Indiana, Pa. – Nov. 11 – The Western Pennsylvania Conservancy and Dominion are accepting proposals for the 2014-15 Watershed Mini Grant Program, which provides assistance to the region’s grassroots watershed groups.
The Watershed Mini Grants cover expenses in three areas: operating costs, watershed restoration and organizational promotion and outreach. A cash or non-cash match is preferred but not required. Grants of up to $1,000 may be awarded for operating expenses and grants of up to $2,500 may be awarded for restoration or promotion and outreach projects.
This year’s program includes a showcase project, which may award one $5,000 grant for a larger restoration project that focuses on stream corridor and water quality improvement technologies.
Financial support for this program is provided by the Dominion Foundation.
The program offers funding to watershed organizations in Allegheny, Armstrong, Beaver, Blair, Bucks, Butler, Cambria, Cameron, Clarion, Clearfield, Clinton, Crawford, Elk, Fayette, Franklin, Greene, Indiana, Jefferson, Juniata, Lawrence, Mercer, McKean, Potter, Somerset, Tioga, Venango, Washington and Westmoreland counties.
The grant application and proposal guidelines may be viewed at WaterLandLife.org/372. Please contact the Western Pennsylvania Conservancy to have an application mailed to your organization or to ask questions regarding the application and its required information. Grant applications must be postmarked by January 9, 2015 and mailed to:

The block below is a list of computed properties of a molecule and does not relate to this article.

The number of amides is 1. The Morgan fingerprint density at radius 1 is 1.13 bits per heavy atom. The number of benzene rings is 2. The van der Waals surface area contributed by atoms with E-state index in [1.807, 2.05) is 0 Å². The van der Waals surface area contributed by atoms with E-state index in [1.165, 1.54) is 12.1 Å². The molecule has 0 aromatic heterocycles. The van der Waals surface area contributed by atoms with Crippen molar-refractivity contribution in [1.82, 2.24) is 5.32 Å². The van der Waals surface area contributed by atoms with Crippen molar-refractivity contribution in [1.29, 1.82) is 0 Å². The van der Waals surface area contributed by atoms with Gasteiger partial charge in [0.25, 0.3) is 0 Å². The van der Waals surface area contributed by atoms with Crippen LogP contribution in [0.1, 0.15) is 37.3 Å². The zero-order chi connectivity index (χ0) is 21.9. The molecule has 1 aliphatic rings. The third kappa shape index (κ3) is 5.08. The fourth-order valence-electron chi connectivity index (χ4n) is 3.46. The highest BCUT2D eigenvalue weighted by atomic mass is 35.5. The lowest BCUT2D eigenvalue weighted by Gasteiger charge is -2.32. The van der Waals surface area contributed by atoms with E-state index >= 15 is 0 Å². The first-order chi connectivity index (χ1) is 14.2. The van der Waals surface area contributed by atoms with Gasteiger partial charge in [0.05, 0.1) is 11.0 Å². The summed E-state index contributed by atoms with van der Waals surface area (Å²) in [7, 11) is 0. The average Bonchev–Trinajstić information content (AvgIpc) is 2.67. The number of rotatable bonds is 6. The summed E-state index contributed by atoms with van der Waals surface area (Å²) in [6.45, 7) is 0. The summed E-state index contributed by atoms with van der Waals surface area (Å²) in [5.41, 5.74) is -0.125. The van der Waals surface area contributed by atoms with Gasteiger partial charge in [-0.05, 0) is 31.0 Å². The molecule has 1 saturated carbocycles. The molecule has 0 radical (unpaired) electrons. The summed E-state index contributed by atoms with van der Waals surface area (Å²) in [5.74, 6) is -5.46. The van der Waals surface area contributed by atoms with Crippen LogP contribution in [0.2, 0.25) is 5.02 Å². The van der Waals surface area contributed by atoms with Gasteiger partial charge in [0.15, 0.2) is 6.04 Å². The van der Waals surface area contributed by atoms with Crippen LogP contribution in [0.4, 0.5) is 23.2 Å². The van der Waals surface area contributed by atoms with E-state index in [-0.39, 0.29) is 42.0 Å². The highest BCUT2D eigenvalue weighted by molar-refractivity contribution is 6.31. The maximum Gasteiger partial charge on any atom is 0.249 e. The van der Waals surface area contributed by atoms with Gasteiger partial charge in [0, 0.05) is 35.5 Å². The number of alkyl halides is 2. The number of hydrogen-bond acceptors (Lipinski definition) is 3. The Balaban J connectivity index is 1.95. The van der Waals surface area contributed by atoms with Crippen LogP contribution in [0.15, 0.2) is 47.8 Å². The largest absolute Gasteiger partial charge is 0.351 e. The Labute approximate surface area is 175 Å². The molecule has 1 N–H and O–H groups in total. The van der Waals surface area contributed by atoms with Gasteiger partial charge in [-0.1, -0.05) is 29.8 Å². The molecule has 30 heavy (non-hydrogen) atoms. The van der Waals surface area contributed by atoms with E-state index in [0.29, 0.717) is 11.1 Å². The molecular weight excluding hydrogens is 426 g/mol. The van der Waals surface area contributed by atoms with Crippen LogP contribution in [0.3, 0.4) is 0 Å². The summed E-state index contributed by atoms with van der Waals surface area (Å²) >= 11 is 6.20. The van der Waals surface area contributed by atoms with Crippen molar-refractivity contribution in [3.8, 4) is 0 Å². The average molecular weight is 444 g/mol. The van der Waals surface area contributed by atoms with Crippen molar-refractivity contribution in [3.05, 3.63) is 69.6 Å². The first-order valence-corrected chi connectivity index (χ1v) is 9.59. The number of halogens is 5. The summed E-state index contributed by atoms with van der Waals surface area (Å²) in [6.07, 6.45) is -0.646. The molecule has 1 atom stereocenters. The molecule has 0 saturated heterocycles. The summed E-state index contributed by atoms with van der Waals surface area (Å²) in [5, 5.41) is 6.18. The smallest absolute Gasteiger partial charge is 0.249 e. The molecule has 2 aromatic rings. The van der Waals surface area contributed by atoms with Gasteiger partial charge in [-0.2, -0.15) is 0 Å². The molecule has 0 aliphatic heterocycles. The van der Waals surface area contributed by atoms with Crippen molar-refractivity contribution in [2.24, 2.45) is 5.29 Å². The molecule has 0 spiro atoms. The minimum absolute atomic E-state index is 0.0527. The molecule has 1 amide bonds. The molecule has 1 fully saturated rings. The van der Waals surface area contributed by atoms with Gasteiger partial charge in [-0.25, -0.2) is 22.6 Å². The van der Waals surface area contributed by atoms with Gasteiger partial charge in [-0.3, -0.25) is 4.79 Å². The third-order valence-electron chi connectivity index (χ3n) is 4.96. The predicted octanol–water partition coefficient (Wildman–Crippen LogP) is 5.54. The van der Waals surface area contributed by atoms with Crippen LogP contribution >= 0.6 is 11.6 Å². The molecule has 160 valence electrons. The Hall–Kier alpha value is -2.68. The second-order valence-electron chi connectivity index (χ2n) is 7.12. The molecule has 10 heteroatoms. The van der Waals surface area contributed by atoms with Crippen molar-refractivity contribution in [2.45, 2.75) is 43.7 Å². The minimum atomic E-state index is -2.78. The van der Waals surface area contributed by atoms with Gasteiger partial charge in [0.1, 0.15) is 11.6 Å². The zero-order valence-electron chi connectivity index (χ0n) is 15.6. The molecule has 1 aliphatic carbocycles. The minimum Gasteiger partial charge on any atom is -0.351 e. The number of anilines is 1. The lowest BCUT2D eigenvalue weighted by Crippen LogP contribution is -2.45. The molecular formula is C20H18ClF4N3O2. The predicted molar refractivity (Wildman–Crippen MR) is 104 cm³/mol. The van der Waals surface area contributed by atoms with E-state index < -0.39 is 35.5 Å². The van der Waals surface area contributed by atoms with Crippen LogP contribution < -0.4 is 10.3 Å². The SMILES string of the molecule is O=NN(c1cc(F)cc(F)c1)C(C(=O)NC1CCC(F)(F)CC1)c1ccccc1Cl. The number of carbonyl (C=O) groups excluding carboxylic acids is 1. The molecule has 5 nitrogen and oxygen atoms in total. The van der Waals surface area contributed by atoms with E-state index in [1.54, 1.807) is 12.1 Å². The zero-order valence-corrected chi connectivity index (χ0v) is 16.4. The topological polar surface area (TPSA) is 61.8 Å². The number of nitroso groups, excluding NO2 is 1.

The Western Pennsylvania Conservancy
c/o Danielle Sheppard
1067 Philadelphia Street, Suite 101
Indiana, PA 15701
724-471-7202, ext. 5110
Financial support for this project is provided by the Dominion Foundation, which is dedicated to the economic, physical and social health of the communities served by Dominion companies. For more information about Dominion, visit the company’s Web site at http://www.dom.com/.
About the Western Pennsylvania Conservancy:
The Western Pennsylvania Conservancy (WPC) enhances the region’s quality of life by protecting and restoring exceptional places. A private nonprofit conservation organization founded in 1932, WPC has helped to establish ten state parks, conserved more than 235,000 acres of natural lands and protected or restored more than 1,500 miles of rivers and streams. The Conservancy owns and operates Fallingwater, which symbolizes people living in harmony with nature. In addition, WPC enriches our region’s cities and towns through 130 community gardens and other green spaces that are planted with the help of about 12,500 volunteers. The work of the Western Pennsylvania Conservancy is accomplished through the support of nearly 10,000 members. For more information, visit WaterLandLife.org.